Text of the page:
Brisbane Local Food

Growing local

This is my absolute favourite time of year.  Not only is it my birthday month (which I love being spoilt on) it is also the time of year where everything is productive and looking great.  We have been having fresh yellow beans (the best I've tasted), broccoli, tomato's, zucchini's, silverbeet and salad greens from the garden.  The broccoli is so healthy at the moment but they are all ripening at once.  I have 3 more heads in the fridge this size and have 4 more in the garden.  Will definitely have to pick them today and I'm going to try freezing some for the first time ever.  My next (and last) crop won't be ready for another 5 weeks yet, so I need to try and make it last.  I leave them in the ground because I can usually harvest shoots in about 2 weeks, so they will fill the fresh gap and I'll try to keep the frozen stuff so I won't need to buy broccoli much.




Here are some photo's of my fruit trees - first the apples.  Only 1 graft is doing well.  I'm not giving up hope on the other 2 but this one is doing great.  I have 12 apples on it so far and still heaps of flowers.  Last year I got 3 from it.  I'm so excited!! This year looks to be a huge harvest.  Don't they look strange though to start.  If I didn't know they were apples, I would never have guessed it from looking at them.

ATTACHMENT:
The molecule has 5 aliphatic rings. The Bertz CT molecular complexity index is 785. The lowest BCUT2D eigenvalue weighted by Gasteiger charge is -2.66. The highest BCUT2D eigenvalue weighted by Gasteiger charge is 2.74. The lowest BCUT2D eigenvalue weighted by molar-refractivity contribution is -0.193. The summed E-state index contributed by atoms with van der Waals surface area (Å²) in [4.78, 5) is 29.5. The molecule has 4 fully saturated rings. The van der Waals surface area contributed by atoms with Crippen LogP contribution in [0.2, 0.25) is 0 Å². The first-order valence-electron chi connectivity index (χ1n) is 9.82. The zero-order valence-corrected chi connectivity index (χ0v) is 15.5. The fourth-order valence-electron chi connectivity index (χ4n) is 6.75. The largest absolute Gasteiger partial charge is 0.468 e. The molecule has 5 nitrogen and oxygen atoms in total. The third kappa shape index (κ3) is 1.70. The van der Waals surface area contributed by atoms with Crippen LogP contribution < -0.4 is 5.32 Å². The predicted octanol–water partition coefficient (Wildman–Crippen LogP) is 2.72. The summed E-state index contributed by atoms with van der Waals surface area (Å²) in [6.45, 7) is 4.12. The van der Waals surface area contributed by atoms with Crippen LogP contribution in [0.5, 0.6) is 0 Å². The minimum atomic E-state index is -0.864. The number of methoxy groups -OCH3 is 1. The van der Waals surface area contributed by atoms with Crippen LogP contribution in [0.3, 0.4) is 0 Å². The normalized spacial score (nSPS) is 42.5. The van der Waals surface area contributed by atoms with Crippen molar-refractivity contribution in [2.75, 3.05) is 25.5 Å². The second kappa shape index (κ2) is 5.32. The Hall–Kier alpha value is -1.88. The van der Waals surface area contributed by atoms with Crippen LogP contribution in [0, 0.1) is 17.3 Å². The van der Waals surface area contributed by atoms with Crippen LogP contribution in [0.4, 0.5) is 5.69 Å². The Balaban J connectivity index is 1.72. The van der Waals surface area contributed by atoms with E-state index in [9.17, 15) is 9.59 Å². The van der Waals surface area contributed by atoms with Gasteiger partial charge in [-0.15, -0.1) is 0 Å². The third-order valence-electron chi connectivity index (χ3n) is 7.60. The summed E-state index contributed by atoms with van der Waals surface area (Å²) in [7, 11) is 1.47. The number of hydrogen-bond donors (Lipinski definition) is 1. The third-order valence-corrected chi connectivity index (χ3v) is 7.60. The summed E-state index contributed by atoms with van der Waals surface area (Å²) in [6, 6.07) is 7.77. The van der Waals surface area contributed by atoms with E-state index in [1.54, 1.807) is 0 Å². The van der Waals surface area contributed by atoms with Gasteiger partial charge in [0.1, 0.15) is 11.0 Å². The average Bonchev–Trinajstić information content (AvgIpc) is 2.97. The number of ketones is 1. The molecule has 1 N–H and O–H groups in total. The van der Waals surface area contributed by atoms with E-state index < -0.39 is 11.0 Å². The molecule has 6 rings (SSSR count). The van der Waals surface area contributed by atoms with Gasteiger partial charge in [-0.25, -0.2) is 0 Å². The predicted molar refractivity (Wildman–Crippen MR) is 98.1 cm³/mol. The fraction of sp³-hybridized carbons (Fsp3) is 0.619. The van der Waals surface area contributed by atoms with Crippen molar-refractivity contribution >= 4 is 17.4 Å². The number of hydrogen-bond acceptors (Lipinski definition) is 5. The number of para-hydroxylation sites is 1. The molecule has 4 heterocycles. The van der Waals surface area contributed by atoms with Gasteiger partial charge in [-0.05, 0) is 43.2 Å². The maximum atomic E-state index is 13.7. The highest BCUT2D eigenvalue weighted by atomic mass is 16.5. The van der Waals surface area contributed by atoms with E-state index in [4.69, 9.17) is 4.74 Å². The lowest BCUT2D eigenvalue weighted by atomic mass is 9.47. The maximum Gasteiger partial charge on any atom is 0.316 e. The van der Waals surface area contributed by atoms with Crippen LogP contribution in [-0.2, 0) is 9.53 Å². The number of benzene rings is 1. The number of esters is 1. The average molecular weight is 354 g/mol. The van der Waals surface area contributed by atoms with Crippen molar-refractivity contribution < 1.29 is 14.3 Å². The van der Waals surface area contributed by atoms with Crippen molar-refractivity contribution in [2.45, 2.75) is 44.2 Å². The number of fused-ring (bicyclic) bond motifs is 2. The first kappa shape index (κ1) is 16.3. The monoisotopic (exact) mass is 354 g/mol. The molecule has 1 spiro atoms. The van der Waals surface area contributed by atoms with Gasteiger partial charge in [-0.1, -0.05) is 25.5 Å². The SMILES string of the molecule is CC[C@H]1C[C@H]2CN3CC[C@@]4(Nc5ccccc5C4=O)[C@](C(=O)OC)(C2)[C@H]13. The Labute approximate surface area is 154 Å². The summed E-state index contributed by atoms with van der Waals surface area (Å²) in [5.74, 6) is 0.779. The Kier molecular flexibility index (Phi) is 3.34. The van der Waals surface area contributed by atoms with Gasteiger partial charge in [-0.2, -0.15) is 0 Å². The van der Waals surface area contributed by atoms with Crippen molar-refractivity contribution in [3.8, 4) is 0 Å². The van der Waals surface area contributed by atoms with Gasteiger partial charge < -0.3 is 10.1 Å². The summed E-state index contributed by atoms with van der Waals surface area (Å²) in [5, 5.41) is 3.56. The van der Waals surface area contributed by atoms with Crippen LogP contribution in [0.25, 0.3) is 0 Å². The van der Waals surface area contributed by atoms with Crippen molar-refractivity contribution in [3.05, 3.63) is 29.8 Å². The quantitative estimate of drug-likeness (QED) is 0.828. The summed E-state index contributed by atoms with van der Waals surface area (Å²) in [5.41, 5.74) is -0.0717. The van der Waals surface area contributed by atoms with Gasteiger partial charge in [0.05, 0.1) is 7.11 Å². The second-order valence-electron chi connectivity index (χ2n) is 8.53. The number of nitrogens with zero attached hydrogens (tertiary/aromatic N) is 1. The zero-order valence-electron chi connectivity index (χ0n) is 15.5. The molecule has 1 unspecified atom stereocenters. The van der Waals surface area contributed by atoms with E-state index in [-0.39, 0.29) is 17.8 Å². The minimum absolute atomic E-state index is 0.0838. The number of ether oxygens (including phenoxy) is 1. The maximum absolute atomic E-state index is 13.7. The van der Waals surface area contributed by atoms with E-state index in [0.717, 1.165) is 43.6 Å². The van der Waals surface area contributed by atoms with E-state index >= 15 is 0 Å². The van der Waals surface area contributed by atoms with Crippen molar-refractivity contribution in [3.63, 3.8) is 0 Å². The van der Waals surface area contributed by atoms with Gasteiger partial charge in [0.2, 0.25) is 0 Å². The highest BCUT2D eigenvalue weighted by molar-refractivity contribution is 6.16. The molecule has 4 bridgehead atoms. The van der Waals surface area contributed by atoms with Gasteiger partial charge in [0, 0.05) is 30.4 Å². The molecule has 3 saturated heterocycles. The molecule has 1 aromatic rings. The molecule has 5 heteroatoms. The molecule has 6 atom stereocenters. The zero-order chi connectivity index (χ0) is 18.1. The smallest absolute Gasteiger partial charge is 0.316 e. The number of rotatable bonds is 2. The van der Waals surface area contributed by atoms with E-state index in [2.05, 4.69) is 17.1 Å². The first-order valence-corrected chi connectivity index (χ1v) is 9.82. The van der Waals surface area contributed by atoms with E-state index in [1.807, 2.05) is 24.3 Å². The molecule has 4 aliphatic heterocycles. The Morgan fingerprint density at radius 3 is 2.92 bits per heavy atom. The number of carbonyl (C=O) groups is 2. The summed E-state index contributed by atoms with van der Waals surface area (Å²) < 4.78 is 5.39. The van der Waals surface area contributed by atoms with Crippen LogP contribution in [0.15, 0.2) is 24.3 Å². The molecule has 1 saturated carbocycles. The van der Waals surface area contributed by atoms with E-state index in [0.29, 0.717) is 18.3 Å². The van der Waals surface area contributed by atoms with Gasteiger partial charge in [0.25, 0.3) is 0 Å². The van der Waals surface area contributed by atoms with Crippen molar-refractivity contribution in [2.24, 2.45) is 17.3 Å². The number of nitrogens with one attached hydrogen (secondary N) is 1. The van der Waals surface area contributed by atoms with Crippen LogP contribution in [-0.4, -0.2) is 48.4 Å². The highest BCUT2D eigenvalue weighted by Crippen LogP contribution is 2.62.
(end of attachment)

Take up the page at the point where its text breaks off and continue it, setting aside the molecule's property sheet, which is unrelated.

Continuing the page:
Next is my peach/nectarine tree.  Going fantastic.  Have at least 60 fruit on it - mostly peaches as that is the graft that is doing the best but will get at least 15 nectarines from the 2 nectarine grafts.  I do NOT want to lose any fruit to grubs this year so if you guys have any suggestions how I can keep whatever it is that stings them away it would be more than appreciated.



My lychee trees are covered in flowers - I'm hoping that I'll get a decent crop off them this year as I ended up with nothing last year.  They still aren't even as tall as me!


My little mango tree is about 50 cm high.  Yet it has mango's!! I'm hoping to at least get 1 off it this year but it looks great.


I only planted this lemon tree 3 months ago and it is covered in new growth and flowers - can't wait until next year when I have my own lemons and the kids can make their own lemonade!!

I love hippeastrums - they are the most gorgeous flowers.  Its a shame they only flower at this time of year.  I have 2 of about 20 flower stems open up yesterday.  I need to dig them up this year as they are so crowded. 

 My cucumbers, tomatos, capsicums (have 4 plants, they are only 20 cm high and each have at least 2 capsicums on them - they are looking great!) and silverbeet.






I've planted watermelon, rockmelon and corn in my fourth bed.  For some reason, my corn is not comig up well and I'm getting very annoyed with it.  Is it too early to be planting??? anyway, that's it from me for now.   


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Comment by Michelle Mohammad on October 13, 2011 at 0:13